by Paul West
The Mets begin a crucial homestand tonight, in which they’ll continue to try climbing the National League Wild Card standings–with the top of the NL East still a ways away, but increasingly in view. Taking the ball will be Steven Matz, the young lefty who burst on the scene in a big way in a big way in 2015 but has since fallen into disfavor among some Mets fans. This disfavor is partly the result of factors beyond Matz’s control-his numerous, recurrent injuries–and partly factors subject to his control, namely, a difficulty producing good starts when he hasn’t got his best stuff. This placed him in stark contract with ace Jacob deGrom, whose rise to elite status was partly due to his renowned mental toughness and apparent immunity to game pressure. Matz’s narrative was also partly sabotaged by his red-hot debut, in which he showcased ‘special’ stuff in a 7-2 win while driving in four runs on three hits.
The frustration directed at Matz has certainly been somewhat deserved; but it’s also been largely unfair. In a sense, Matz is being taken to task for not being elite as expected, but this narrative ignores major factors in his place on the team. First, the fact that he’s capable of producing valuable outings–as he did on August 7th, when he took the mound in Atlanta and held the Braves to one run in six innings. Second, he’s still only 28 years old, with lots of time to continue progressing if he stays healthy. Third, he still occasionally produces the sort of elite outing which has partly led to fans’ frustration. Fourth, and perhaps most importantly: even if he never quite becomes what many wanted him to be, most teams would love to have a fourth or fifth starter with elite stuff and flashes of greatness and you can certainly win a pennant with him at the end of a rotation. In fact, the Mets have already done just that–and he’s performed adequately, with a 3.68 postseason ERA and a number of memorable moments on his resume.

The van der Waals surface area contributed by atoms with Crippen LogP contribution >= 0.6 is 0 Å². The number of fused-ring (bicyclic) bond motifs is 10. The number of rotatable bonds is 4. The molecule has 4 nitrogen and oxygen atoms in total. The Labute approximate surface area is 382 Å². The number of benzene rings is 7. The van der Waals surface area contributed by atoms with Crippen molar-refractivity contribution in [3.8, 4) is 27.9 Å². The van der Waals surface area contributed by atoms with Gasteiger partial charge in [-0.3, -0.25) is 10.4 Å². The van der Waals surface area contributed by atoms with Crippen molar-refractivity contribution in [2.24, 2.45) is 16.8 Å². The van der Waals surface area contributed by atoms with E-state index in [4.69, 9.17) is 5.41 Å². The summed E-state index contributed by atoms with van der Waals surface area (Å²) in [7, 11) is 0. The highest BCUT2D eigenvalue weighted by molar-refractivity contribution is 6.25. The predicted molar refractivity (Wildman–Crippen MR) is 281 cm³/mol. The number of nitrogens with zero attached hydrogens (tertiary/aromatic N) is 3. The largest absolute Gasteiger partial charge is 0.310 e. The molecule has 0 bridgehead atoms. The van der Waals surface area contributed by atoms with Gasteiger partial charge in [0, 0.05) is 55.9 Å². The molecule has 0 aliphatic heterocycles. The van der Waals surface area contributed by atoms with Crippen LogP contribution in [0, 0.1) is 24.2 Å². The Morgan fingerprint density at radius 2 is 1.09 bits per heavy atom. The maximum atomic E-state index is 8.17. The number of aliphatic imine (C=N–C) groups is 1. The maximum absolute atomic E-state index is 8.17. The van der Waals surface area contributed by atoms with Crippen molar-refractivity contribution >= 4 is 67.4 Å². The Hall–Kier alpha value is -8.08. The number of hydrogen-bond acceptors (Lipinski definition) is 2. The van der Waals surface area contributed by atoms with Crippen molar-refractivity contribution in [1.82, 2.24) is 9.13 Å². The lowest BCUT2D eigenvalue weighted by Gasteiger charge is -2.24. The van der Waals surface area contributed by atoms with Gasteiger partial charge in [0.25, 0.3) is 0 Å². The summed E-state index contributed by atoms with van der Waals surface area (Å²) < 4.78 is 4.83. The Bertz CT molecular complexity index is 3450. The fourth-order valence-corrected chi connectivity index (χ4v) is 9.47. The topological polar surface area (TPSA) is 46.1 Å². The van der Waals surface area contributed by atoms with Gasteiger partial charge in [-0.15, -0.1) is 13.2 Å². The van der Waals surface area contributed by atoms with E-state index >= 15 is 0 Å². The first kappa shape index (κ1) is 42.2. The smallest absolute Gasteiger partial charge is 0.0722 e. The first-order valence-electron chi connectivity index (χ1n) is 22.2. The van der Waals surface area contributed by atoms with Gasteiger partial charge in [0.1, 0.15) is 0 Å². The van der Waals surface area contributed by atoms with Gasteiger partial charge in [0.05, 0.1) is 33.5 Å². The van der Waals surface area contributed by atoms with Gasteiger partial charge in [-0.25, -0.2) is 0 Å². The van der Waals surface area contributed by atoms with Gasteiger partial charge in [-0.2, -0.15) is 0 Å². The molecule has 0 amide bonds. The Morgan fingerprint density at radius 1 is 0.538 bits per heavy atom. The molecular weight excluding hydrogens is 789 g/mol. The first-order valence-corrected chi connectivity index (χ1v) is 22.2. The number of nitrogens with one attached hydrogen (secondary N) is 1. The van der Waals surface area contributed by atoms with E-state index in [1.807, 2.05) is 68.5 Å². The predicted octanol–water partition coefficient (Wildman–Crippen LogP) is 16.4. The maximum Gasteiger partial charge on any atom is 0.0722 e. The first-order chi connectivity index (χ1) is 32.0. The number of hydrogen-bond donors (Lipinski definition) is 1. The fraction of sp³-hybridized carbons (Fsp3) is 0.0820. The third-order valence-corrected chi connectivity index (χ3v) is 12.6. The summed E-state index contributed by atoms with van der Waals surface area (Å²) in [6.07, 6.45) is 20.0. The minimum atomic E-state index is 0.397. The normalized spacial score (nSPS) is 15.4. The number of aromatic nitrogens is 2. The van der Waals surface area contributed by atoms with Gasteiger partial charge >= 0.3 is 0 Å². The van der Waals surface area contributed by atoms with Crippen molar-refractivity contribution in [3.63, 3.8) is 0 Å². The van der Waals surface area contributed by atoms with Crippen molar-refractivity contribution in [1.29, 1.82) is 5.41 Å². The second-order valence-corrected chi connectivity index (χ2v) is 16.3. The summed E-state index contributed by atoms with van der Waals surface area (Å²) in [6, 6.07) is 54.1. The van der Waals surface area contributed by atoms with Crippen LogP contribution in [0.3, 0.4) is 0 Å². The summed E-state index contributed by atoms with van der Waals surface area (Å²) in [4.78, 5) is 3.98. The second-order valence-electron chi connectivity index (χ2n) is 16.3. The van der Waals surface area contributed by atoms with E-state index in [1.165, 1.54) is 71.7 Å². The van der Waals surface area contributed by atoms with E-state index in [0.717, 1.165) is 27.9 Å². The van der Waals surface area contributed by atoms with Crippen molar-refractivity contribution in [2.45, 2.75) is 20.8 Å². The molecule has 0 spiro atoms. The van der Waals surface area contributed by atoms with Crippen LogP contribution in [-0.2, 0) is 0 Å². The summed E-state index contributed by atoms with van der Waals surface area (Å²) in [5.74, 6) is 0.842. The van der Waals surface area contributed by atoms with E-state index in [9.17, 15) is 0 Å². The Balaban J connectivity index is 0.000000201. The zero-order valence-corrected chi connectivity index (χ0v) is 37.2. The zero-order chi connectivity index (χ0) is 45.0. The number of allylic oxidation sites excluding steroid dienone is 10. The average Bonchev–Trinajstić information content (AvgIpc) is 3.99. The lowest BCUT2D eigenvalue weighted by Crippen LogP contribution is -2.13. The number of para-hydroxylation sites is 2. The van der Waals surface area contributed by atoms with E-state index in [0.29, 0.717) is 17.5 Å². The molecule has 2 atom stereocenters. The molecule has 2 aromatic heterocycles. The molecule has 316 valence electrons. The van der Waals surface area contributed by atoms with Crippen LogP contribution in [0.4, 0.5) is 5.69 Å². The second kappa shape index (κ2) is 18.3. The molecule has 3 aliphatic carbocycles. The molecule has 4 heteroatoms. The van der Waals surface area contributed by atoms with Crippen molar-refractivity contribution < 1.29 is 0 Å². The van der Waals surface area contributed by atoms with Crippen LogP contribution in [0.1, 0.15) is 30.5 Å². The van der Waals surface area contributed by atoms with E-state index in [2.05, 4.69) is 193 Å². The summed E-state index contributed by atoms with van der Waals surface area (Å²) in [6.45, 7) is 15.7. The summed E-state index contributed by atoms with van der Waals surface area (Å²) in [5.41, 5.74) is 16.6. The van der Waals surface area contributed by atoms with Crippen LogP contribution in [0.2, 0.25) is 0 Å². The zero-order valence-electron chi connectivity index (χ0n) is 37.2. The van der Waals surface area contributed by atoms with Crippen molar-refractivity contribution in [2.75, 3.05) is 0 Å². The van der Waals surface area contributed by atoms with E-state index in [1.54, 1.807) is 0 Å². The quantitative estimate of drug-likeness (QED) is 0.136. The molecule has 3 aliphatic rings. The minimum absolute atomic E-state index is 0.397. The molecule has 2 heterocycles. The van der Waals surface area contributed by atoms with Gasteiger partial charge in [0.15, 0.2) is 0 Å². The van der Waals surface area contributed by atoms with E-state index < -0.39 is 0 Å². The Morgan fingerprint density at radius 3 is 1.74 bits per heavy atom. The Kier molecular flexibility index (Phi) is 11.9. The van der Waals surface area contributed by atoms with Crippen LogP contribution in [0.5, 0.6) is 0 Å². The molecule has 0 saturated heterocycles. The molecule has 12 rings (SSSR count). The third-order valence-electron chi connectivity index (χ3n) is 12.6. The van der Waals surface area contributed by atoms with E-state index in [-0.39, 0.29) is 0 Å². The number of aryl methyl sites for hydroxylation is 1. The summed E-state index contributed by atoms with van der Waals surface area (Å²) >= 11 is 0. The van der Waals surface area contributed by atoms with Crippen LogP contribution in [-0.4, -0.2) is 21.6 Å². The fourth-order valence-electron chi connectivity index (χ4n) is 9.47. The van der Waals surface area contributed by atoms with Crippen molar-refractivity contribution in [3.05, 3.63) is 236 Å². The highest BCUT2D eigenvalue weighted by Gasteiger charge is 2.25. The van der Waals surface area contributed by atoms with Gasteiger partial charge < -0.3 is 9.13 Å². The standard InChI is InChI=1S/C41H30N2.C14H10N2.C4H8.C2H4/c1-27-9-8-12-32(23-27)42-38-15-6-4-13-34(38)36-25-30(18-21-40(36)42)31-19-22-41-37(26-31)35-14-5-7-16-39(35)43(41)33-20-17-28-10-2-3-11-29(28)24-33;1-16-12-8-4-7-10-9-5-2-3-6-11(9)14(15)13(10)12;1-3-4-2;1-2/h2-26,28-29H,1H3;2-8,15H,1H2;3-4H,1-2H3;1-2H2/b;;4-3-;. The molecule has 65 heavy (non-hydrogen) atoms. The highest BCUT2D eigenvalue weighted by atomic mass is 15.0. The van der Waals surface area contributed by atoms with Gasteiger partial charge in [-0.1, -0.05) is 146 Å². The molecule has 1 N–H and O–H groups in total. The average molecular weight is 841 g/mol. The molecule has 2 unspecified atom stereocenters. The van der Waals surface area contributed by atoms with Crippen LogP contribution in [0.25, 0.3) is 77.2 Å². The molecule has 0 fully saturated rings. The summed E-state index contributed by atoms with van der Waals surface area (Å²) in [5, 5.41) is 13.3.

Matz has a 2.14 ERA at Citi Field this season, he’s taking the mound with a chance at another high-pressure start like the one in Atlanta, and now is not the time to chastise him for not being an ace. Now is the time to be grateful for the embarrassment of rotation riches which positions us to complain about him in the first place. Steven Matz has at times faltered under the weight of expectation, but he’s been more valuable than has been acknowledged; he can continue reclaiming his narrative down the stretch.